NASA awards flurry of contracts under SEWP

NASA has a host of new vendors to buy IT services from, after awarding 56 contracts to more than 40 companies under the latest version of its Solutions for Enterprise-Wide Procurement, known as SEWP.

Announced Oct. 1, SEWP V is the fifth generation of the multiaward governmentwide acquisition contract. This particular iteration has a total value of up to $10 billion over the next decade.

NASA staggered its SEWP V vendor and contract announcements. The Oct. 1 announcement covered two subcategories: Group A, for computer-based systems, and Group B, for networking, security, video and conference tools.

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SEC audit reveals lapses in laptop inventory, possibly affecting more than 1,000 computers

An internal investigation found that the Securities and Exchange Commission must take more action to better track agency-issued laptop computers.

In the audit dated Sept. 22, the SEC inspector general said that the Office of Information Technology’s inventory failed to include current locations of machines from an operations center that closed last year.

The inventory also had incorrect locations for about 17 percent of the 488 laptops reviewed, incorrect user information for 22 percent of them, and could not account for 24 machines, the audit found. Additionally, the IG said that at least 88 asset management branch workers could delete asset records from the IT Service Management inventory database.

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DoD selects Tech as one of 12 contract award winners

he Georgia Tech Research Institute (GTRI) is one of 12 companies awarded access to the new Defense Systems Technical Area Tasks (DS TATs) contract vehicle.

Having established its reputation as a world leader in sensors, radar and electronic systems, information management and security, and robotics, GTRI leveraged its position within the Georgia Institute of Technology and its collaboration with other academic institutions to win the contract. The contract was awarded by the Defense Technical Information Center (DTIC), a part of the Department of Defense (DoD).

“Contract vehicles are very important for military contractors in general and GTRI in particular,” said Rod Beard, GTRI researcher and director of the DS TATs. “We could have the greatest ideas in the world for a government office, but if we don’t have a way for them to reach us through a contract vehicle, it could be too time-consuming for the complete procurement process.”

GTRI leadership made the decision to pursue DS TATs in 2011, realizing that the Sensing Information Analysis Center (SENSIAC) vehicle would expire in 2014. DTIC’s prior responsibility for SENSIAC under its mandate was to provide science and technical information to U.S. government customers. Because of GTRI’s and Georgia Tech’s specialty in sensors and radar, SENSIAC was located in and managed by GTRI. Researchers and scientists managed these basic core operations of SENSIAC.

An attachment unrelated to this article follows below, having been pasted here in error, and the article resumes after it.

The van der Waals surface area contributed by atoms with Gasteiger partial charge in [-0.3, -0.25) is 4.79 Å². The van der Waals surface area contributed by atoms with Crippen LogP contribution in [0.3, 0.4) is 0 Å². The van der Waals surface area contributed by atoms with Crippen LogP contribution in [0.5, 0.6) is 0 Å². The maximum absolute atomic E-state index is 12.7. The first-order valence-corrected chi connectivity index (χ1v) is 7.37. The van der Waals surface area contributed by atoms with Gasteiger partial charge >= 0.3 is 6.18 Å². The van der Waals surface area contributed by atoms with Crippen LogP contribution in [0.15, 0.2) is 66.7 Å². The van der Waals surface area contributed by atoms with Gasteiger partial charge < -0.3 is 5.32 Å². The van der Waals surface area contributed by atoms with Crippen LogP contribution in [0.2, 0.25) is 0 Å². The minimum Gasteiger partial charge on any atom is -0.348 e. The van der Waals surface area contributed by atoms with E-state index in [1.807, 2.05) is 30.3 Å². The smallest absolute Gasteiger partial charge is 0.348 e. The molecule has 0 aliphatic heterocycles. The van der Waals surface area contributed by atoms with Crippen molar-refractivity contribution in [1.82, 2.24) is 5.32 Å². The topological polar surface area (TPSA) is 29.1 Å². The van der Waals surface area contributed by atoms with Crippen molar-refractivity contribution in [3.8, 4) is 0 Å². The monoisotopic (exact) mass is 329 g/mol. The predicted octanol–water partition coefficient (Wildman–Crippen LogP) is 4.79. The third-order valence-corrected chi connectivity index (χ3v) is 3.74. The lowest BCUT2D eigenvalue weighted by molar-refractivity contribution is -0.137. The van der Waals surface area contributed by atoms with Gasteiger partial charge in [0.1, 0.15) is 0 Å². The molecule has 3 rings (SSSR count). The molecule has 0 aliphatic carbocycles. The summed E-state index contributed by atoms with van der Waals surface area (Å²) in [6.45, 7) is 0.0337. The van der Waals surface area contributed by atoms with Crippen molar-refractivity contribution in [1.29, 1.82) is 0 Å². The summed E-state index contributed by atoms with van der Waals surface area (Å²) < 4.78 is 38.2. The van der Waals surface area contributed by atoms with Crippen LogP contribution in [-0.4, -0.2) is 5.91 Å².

DTIC divided the 10 existing information analysis centers — grouping subject matter based on research similarities — into three. The technical area tasks (TATs) or contract vehicles were separated among the new branches. Now, the DS-TATs scope is the same as that of the Defense Systems Information Analysis Center. The other two are the Cyber Security and Information Analysis Center (CSIAC) and the Homeland Defense & Security Information Analysis Center (HDIAC).

DTIC, which reports to the Assistant Secretary of Defense for Research and Engineering (ASDRE), established DS TATs in June 2014. The vehicle has a $3 billion ceiling and is established as a 5-year, indefinite delivery/indefinite quantity (IDIQ), multiple-award contract for research and analysis services.

According to Beard, it should take about six or seven months to begin procuring contract awards through the vehicle. He currently is in the process of informing GTRI’s researchers of the new vehicle, and then will meet with customers who funded GTRI through SENSIAC, informing them of the new process with DS TATs.

Contractors awarded use of this vehicle will compete to perform various customer-funded task orders (TATs) for studies and complex analyses, as well as engineering and technical services that generate scientific and technical information within the Defense Systems scope areas.

Focus areas for this contract vehicle include the following:

  • survivability/vulnerability
  • reliability, maintainability, quality, supportability and interoperability
  • military sensing
  • advanced materials
  • weapon systems
  • energetics
  • autonomous systems
  • directed energy
  • non-lethal weapons and information operations

Through its relationship to Georgia Tech and collaboration with academic partners from across the nation, GTRI will be able to not only utilize its specialties—sensors, autonomous systems, sustainability of legacy aircraft and research on protecting our warfighters — but also allow the consortium of academic partners to demonstrate their strengths.

Collaborators include the University of Southern California, California Technical Institute, New Mexico Tech, Utah State University, Purdue University, University of Illinois, University of Michigan, Notre Dame, Pennsylvania State University, Vanderbilt University, University of North Carolina Charlotte and Florida International University. In addition, GTRI recruited several industry and small business partners, as 9 percent of the work done in the first year must be designated to small businesses.

“In addition to providing access to a contract vehicle, the partnerships will give us an opportunity to diversify,” Beard said. “To assist with this, we have secured several academic partners, which will open the door to projects that neither GTRI nor some of our partners would have contemplated before.”

For example, GTRI conducts legacy aircraft sustainment. “We take legacy technology in military aircraft, and update the avionic systems with current generation processors and memory to enable replacement of this out-of-date equipment,” Beard said. “Purdue is prominent in the automotive industry, which is something we don’t do. We could possibly move into tank and truck sustainment through our partnerships.”

A few of these institutions already were partners through SENSIAC, Beard said. Utah State’s Space Dynamic Lab, for example, can simulate the environment of space, which aids in the testing of sensors and other items bound for the skies.

“I’m pleased that we have been awarded this opportunity,” said Robert T. McGrath, senior vice president of the Georgia Institute of Technology and director of GTRI. “I am confident that the comprehensive capabilities represented across the impressive team assembled will very ably serve the future needs of our Department of Defense sponsors.”